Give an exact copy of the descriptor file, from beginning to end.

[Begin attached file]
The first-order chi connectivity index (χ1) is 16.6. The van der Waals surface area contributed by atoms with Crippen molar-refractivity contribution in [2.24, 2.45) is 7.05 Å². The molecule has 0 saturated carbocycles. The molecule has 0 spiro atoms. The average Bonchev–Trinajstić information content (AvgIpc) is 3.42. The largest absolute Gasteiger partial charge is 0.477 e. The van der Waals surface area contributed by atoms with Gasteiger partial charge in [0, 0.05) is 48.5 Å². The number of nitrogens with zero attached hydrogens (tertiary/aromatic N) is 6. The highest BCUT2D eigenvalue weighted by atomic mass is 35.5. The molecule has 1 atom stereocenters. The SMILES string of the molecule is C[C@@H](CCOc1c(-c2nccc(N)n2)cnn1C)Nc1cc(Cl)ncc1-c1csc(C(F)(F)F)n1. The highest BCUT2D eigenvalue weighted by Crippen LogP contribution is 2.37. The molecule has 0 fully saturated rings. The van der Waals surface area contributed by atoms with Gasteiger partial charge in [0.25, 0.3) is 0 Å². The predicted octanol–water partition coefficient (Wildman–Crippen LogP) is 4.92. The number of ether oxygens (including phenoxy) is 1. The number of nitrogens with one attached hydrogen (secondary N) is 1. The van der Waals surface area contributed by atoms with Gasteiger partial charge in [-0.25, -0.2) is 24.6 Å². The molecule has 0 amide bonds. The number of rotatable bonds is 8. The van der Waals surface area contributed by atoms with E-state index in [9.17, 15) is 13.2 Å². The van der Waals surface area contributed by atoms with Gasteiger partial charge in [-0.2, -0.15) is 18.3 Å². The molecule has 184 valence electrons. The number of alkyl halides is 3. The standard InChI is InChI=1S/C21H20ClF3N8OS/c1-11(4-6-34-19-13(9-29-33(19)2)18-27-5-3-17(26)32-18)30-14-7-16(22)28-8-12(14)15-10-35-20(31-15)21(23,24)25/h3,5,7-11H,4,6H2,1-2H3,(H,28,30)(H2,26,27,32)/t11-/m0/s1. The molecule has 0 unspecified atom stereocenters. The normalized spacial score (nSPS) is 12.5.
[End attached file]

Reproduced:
The first-order chi connectivity index (χ1) is 16.6. The van der Waals surface area contributed by atoms with Crippen molar-refractivity contribution in [2.24, 2.45) is 7.05 Å². The molecule has 0 saturated carbocycles. The molecule has 0 spiro atoms. The average Bonchev–Trinajstić information content (AvgIpc) is 3.42. The largest absolute Gasteiger partial charge is 0.477 e. The van der Waals surface area contributed by atoms with Gasteiger partial charge in [0, 0.05) is 48.5 Å². The number of nitrogens with zero attached hydrogens (tertiary/aromatic N) is 6. The highest BCUT2D eigenvalue weighted by atomic mass is 35.5. The molecule has 1 atom stereocenters. The SMILES string of the molecule is C[C@@H](CCOc1c(-c2nccc(N)n2)cnn1C)Nc1cc(Cl)ncc1-c1csc(C(F)(F)F)n1. The highest BCUT2D eigenvalue weighted by Crippen LogP contribution is 2.37. The molecule has 0 fully saturated rings. The van der Waals surface area contributed by atoms with Gasteiger partial charge in [0.25, 0.3) is 0 Å². The predicted octanol–water partition coefficient (Wildman–Crippen LogP) is 4.92. The number of ether oxygens (including phenoxy) is 1. The number of nitrogens with one attached hydrogen (secondary N) is 1. The van der Waals surface area contributed by atoms with Gasteiger partial charge in [-0.25, -0.2) is 24.6 Å². The molecule has 0 amide bonds. The number of rotatable bonds is 8. The van der Waals surface area contributed by atoms with E-state index in [9.17, 15) is 13.2 Å². The van der Waals surface area contributed by atoms with Gasteiger partial charge in [-0.2, -0.15) is 18.3 Å². The molecule has 184 valence electrons. The number of alkyl halides is 3. The standard InChI is InChI=1S/C21H20ClF3N8OS/c1-11(4-6-34-19-13(9-29-33(19)2)18-27-5-3-17(26)32-18)30-14-7-16(22)28-8-12(14)15-10-35-20(31-15)21(23,24)25/h3,5,7-11H,4,6H2,1-2H3,(H,28,30)(H2,26,27,32)/t11-/m0/s1. The molecule has 0 unspecified atom stereocenters. The normalized spacial score (nSPS) is 12.5.